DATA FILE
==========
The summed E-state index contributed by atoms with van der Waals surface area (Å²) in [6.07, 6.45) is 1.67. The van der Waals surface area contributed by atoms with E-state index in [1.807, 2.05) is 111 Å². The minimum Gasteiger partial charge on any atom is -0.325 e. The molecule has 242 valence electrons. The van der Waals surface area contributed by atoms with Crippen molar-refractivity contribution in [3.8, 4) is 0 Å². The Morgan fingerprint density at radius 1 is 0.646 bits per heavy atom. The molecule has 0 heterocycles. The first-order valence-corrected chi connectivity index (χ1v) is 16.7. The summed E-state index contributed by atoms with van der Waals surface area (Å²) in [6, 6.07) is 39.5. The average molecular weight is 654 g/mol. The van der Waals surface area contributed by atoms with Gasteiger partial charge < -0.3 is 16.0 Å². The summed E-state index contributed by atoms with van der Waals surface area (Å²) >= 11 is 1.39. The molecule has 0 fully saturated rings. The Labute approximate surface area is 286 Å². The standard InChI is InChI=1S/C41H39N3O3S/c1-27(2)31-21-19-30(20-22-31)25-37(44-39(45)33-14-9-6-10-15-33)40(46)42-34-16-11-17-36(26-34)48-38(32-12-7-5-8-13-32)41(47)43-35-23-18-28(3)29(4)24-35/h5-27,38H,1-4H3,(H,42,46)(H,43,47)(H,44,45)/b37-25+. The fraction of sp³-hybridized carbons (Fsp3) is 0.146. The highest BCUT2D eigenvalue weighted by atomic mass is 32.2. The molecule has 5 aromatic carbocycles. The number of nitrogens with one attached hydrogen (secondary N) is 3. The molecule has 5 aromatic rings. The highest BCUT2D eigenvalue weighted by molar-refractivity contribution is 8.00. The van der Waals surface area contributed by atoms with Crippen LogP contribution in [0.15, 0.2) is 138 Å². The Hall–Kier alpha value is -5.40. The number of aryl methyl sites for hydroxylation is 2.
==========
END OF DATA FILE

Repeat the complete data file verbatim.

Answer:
The summed E-state index contributed by atoms with van der Waals surface area (Å²) in [6.07, 6.45) is 1.67. The van der Waals surface area contributed by atoms with E-state index in [1.807, 2.05) is 111 Å². The minimum Gasteiger partial charge on any atom is -0.325 e. The molecule has 242 valence electrons. The van der Waals surface area contributed by atoms with Crippen molar-refractivity contribution in [3.8, 4) is 0 Å². The Morgan fingerprint density at radius 1 is 0.646 bits per heavy atom. The molecule has 0 heterocycles. The first-order valence-corrected chi connectivity index (χ1v) is 16.7. The summed E-state index contributed by atoms with van der Waals surface area (Å²) in [6, 6.07) is 39.5. The average molecular weight is 654 g/mol. The van der Waals surface area contributed by atoms with Gasteiger partial charge < -0.3 is 16.0 Å². The summed E-state index contributed by atoms with van der Waals surface area (Å²) >= 11 is 1.39. The molecule has 0 fully saturated rings. The Labute approximate surface area is 286 Å². The standard InChI is InChI=1S/C41H39N3O3S/c1-27(2)31-21-19-30(20-22-31)25-37(44-39(45)33-14-9-6-10-15-33)40(46)42-34-16-11-17-36(26-34)48-38(32-12-7-5-8-13-32)41(47)43-35-23-18-28(3)29(4)24-35/h5-27,38H,1-4H3,(H,42,46)(H,43,47)(H,44,45)/b37-25+. The fraction of sp³-hybridized carbons (Fsp3) is 0.146. The highest BCUT2D eigenvalue weighted by atomic mass is 32.2. The molecule has 5 aromatic carbocycles. The number of nitrogens with one attached hydrogen (secondary N) is 3. The molecule has 5 aromatic rings. The highest BCUT2D eigenvalue weighted by molar-refractivity contribution is 8.00. The van der Waals surface area contributed by atoms with Crippen LogP contribution in [0.15, 0.2) is 138 Å². The Hall–Kier alpha value is -5.40. The number of aryl methyl sites for hydroxylation is 2.